Fifty years, a half-century – how many days, how many nights can be counted in the long hours of exile? And for how long? The mobilization of groups of
sympathizers lit a spark of hope throughout the planet, demonstrating opportunely that a bruised and battered and muzzled Tibet is not forgotten, and will not be forgotten. To the great displeasure of Beijing, the flag with the snow lions has been flying high under various skies, at Town Halls, individual windows, and above the heads of demonstrators; and this, in spite of the warnings issued with neither restraint nor diplomacy by the spokespersons of the Chinese government. Could it be that the present tenants of the Forbidden City are afraid - of whom? of what? - to have got to that point?
In any case, one is obliged to observe that it is indubitably a reaction of fear that has caused the Chinese authorities – so badly – to hide the deployment of military forces in the Region called autonomous as well as in the historic districts of Tibet. The Tibetan territory in its entirety is hermetically forbidden to foreigners – in particular to journalists, specialists, UN experts or travellers, tourists curious about local realities. A few foolhardy people risked a demonstration, either on their own or in small groups, and were immediately and unceremoniously thrown into jail. No foreigner present, or very few, to talk, testify, or shout to the skies, faced with appalling indifference. Was it an effect of “the Great Wall against separatism”, baptized by the present Chinese President? Not long ago, he was called “The Butcher of Lhassa” for having gained his stripes within the Communist Party because of the implacable repression during the protests of 1988/1989. Could he have forgotten - a curious and foolish mistake - that the famous Wall was constructed to protect the empire from “Barbarians”, and to prevent the raids of “Mongol and Tibetan bandits”? A reminder - the construction started before the present era, and its present-day form dates from the 17th century. A proof, if one was needed, that Tibet has not been part of China for very long time, and that this Region called autonomous is in fact an occupied country…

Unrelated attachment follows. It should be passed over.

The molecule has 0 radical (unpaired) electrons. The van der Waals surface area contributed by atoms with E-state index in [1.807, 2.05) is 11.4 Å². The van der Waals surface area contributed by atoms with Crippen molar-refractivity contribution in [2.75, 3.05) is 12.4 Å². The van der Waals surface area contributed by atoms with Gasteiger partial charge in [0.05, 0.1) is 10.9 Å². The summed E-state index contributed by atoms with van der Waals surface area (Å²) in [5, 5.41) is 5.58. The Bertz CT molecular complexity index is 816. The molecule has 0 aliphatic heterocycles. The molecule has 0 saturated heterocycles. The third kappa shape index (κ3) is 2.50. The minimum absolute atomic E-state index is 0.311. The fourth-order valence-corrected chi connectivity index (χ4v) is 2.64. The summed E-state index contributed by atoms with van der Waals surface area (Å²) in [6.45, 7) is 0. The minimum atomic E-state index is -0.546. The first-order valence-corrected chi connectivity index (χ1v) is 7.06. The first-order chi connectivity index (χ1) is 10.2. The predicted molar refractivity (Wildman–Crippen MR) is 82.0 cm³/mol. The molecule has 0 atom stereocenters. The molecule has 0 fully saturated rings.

In mid-March, in Lhassa, the Chinese forces of law and order carried out systematic searches in the Tibetan area, looking for “suspect individuals”, whilst the telephone lines and web servers were cut. In additions, Westerners, Chinese from Tai Wan, Hong Kong or Macau, as well as non-resident Tibetans actually there, were strictly banned by force from the area. Monasteries – useless to talk about them; they are so well guarded that no one, neither monk nor nun nor lay person, can get in or out. And propaganda continues to yell out “it is the fault of the Dalai and his clique…” Which does not hinder the Chinese authorities from choosing this moment to announce their plan for a “modern transformation” of Lhassa (nevertheless already unrecognisable so much does it look Chinese). A certain Mrs. Wang, Director the Water Company 5100 of Tibet, situated in the Dangxiong district, boasts of wanting to create a Chinese Evian-les-Bains. And this lady explains that her enterprise is located near Nam-tso (the lake of heaven), just as “Evian-les-Bains is a little French town with its spa at the foot of the Alps, which has been transformed in a venue and a celebrated brand-name.” This is a very encouraging example for the inhabitants of Tangxion (spelled two different ways in a Xinhua newspaper, and also bearing the Tibetan name of Damshung) as “an economic model, shining example for the north of Tibet”. This must give much pleasure to the inhabitants of the two shores, French and Swiss, of Lake Geneva.